The HST is much more than the combination of the old GST and PST. It replaces the PST with a tax that is conceptually different, a value added tax that results in exports not being taxed. The effect of effectively exempting exports, as well as applying input credits to all purchases of machinery and equipment, while maintaining the same net provincial revenue, is to shift the tax burden to consumers, particularly to consumers of goods and services not previously subject to the PST.

The Memorandum of Agreement between Canada and BC reveals some details of the change in taxation but there are more questions than answers. For example, companies with more than $10 million in revenues will not be allowed to claim input tax credits until five years after the HST goes into effect, and even then their ability to claim will be phased in over five years. How many such companies exist in BC and what will their input credits represent as a percentage of the tax base? The Ministry of Finance should be able to answer that question since it goes to the heart of some of the economic consequences of the tax shift.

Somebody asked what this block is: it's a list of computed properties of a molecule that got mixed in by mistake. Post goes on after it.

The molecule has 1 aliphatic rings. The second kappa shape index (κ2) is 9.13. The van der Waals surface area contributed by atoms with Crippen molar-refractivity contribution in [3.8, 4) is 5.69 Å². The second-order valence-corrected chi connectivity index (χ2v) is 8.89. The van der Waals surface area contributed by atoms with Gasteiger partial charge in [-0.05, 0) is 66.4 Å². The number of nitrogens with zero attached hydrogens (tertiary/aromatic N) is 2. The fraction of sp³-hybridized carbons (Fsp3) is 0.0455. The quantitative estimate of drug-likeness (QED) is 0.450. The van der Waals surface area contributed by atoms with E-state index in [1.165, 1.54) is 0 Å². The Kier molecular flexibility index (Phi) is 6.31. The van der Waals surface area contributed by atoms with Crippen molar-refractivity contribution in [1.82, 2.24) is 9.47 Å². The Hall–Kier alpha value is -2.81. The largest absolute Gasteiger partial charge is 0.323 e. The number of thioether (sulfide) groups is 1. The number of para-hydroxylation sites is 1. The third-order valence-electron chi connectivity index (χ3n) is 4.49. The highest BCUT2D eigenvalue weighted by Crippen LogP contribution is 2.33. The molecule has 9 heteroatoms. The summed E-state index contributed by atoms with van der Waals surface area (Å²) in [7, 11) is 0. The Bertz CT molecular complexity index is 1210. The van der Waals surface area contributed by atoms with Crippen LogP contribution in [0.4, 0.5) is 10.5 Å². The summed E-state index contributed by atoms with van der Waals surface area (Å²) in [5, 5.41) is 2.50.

Currently some small charities (those with less than $250,000 in revenue) are exempt from GST, but subject to PST, e.g. hospital gift shops or art councils. Will they be excused from the HST even though they are now registered for the PST? The Memorandum of Agreement suggests that they may end up paying the provincial portion of the HST even though they never had to register for GST.

Accountants can think of dozens of other questions, all of which must be answered if the HST is going to be implemented without causing even more disruption than what is apparent from a massive tax shift.